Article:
JAPAN IS ONE of the most lucrative consumer and industrial markets in the world. It is also one of the world’s most challenging markets, requiring special knowledge and special talents as well as extraordinary commitment, patience, and persistence. Japan’s leading author, consultant, and critic Mr. Michihiro Matsumoto says that the best way to understand how Japans business world works, and to succeed in it, is to look at each company as a glob of “natto”. Natto is a traditional Japanese food made from fermented soybean paste, which looks and smells very different (like sticky glue mixed with soya beans), from an unconditioned foreigner. Until recent times, one of the ways the Japanese used to measure the commitment of foreigners to Japan was by whether or not they could eat “natto”. The question was not if they liked it, but whether they were able to eat it despite its taste and smell.
Based on the “natto” concept, few of the analogies put forth by the consultants and critics in general has been as follows:
- Japanese companies are quite essentially very much “Japanized” and are therefore, unlike companies in any other country.
- Japanese companies have a distinctive character and flavor that only the Japanese can fully understand and accept.
- For foreigners who have not acquired a “taste” and appreciation for Japanese companies, over a long period of time will inevitably find them very difficult to deal with.
Until the 1990’s, one of the unique characteristics of these Japanese companies was that few of them had been permanently established, had well-defined “doors” for letting in outsiders, whether business people or the public at large. Each organization was more or less a monolith that was difficult or impossible to penetrate using the typical straight forward Western approach. A great many of these monolithic characteristics, are still very much visible in the traditional Japanese companies, even to this day and there has been very little visible changes. In fact in many large older companies such adjustments are neither visible nor measurable in practical terms.
The examples of such high-profile companies as Nissan and Sony appointing foreign executives as CEOs and Chairmen are very rare exceptions that shake the still deeply embedded cultural roots of Japan’s business community and government.
As partial exceptions to these monolithic characteristics, are new enterprises — usually small- to medium-size, that were founded by young entrepreneurial mavericks, who broke all of the traditional rules. But the larger these entrepreneurial companies have grown the more “typically Japanese” they have become.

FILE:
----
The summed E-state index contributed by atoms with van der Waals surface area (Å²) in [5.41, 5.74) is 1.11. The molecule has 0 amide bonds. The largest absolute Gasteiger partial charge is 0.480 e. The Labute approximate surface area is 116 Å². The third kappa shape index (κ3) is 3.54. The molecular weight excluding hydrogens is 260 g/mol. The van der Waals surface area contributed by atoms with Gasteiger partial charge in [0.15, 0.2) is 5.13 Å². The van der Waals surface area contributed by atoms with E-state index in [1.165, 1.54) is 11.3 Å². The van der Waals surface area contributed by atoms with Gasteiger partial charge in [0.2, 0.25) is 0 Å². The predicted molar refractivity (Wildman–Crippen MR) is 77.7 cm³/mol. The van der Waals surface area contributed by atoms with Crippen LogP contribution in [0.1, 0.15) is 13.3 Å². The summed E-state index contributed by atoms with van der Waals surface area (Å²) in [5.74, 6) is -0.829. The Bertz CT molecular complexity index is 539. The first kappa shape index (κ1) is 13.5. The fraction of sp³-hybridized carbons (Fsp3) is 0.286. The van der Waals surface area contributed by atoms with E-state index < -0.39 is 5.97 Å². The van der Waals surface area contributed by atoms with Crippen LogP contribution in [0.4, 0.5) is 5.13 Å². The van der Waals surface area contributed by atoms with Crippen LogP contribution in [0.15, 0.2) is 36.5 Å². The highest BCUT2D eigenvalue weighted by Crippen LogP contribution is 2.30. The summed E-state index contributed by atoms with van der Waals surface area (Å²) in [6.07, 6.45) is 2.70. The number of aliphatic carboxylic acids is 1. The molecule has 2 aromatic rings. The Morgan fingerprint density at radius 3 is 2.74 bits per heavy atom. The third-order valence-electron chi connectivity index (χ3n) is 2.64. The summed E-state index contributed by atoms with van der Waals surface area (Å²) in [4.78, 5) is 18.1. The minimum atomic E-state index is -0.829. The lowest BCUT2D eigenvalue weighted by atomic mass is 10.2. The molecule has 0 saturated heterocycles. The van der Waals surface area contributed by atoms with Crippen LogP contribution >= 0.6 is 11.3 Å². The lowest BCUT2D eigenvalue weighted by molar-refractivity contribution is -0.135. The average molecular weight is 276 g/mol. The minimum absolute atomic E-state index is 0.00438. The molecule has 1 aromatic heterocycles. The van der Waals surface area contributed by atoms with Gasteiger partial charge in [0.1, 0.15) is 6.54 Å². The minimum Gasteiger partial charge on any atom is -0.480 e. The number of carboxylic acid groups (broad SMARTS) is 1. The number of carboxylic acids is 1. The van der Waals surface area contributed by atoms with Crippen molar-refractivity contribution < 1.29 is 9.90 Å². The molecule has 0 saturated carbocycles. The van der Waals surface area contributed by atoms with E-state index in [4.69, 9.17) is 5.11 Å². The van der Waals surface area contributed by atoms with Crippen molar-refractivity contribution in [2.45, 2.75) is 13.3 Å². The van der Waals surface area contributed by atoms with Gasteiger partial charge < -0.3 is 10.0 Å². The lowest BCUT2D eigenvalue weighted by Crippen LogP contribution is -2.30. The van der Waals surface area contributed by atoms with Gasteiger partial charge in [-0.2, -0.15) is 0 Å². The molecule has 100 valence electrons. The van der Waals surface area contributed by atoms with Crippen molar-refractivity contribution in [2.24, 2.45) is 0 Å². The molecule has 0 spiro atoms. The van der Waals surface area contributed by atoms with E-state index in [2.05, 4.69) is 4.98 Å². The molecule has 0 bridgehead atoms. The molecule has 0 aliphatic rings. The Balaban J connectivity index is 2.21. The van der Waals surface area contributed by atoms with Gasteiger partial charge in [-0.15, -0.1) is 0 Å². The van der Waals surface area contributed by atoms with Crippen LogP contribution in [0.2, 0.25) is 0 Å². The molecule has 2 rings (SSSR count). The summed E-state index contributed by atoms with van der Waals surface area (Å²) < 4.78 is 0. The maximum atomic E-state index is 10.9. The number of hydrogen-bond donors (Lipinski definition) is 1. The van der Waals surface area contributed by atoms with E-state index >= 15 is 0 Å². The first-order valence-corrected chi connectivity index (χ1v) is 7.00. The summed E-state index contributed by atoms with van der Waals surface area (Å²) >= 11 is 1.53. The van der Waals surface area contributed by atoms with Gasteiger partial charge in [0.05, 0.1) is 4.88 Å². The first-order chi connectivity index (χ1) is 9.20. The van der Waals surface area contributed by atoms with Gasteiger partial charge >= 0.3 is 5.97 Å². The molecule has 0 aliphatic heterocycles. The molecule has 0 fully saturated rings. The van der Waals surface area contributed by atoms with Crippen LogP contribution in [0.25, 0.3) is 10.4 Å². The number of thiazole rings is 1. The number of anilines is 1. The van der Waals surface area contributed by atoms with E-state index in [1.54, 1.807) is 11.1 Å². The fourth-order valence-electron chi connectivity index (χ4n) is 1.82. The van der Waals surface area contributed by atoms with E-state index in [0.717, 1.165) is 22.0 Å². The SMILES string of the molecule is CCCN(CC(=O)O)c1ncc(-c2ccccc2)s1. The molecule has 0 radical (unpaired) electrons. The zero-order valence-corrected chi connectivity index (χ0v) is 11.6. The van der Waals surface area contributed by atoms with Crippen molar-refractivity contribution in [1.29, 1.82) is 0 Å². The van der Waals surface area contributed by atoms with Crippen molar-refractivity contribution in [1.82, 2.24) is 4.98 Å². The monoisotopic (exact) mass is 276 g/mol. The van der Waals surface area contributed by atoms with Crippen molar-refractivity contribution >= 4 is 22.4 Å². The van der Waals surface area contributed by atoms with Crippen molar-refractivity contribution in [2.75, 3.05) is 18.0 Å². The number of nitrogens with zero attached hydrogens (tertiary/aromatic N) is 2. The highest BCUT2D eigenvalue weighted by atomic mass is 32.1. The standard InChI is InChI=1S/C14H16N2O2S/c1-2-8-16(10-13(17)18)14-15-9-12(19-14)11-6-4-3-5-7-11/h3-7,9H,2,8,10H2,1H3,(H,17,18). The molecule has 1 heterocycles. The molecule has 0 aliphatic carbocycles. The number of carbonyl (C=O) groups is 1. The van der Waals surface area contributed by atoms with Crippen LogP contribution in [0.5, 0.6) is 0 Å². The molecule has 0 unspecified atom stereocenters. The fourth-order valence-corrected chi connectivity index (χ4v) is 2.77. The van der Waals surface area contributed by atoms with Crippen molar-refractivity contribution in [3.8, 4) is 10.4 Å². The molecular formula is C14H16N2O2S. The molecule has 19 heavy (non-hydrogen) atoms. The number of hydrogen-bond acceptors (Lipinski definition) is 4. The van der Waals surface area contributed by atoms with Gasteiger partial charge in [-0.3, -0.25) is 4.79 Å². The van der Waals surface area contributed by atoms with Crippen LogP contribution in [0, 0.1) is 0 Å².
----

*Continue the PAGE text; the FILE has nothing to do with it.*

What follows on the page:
As per the analogists when an outsider who has no inside Japanese connections tries to establish a relationship with a company, in the hope of doing business he almost never penetrates the outer wall of the corporate castle. Even if an outsider does manage to get inside the walls of a company with a project proposal, via an acceptable introduction with the help from someone, who is an insider, and the company is in fact interested in the project, it proceeds to digest or “Japanize” the project to make it compatible with the whole corporate organization. This homogenizing process is not something that can be done quickly, in fact, it tests the patience of the foreign suitor and does involve quite a lot investment in the form of time and money.
Regardless of how far along these Japanese companies might be in dispensing with their traditional characteristics, there are specific culturally sanctioned business protocols for approaching them and dealing with them. Generally one cannot successfully establish contact and develop a business relationship with a Japanese company without following these cultural and business protocols in the right order and in the right way.
On an individual, and personal basis, though the traditional attitudes and behavior of the Japanese have changed dramatically from the hidebound cultural patterns of the past to a mind-set that is as open and as pragmatic as that of typical Westerners, which is visible particularly among the younger generation. But in the adult business and professional world when these people interact with other fellow Japanese as members of a group or team, they must strictly conform to the existing culture of whatever organization they belong to, and that culture remains very much “Traditional Japanese” in its true sense.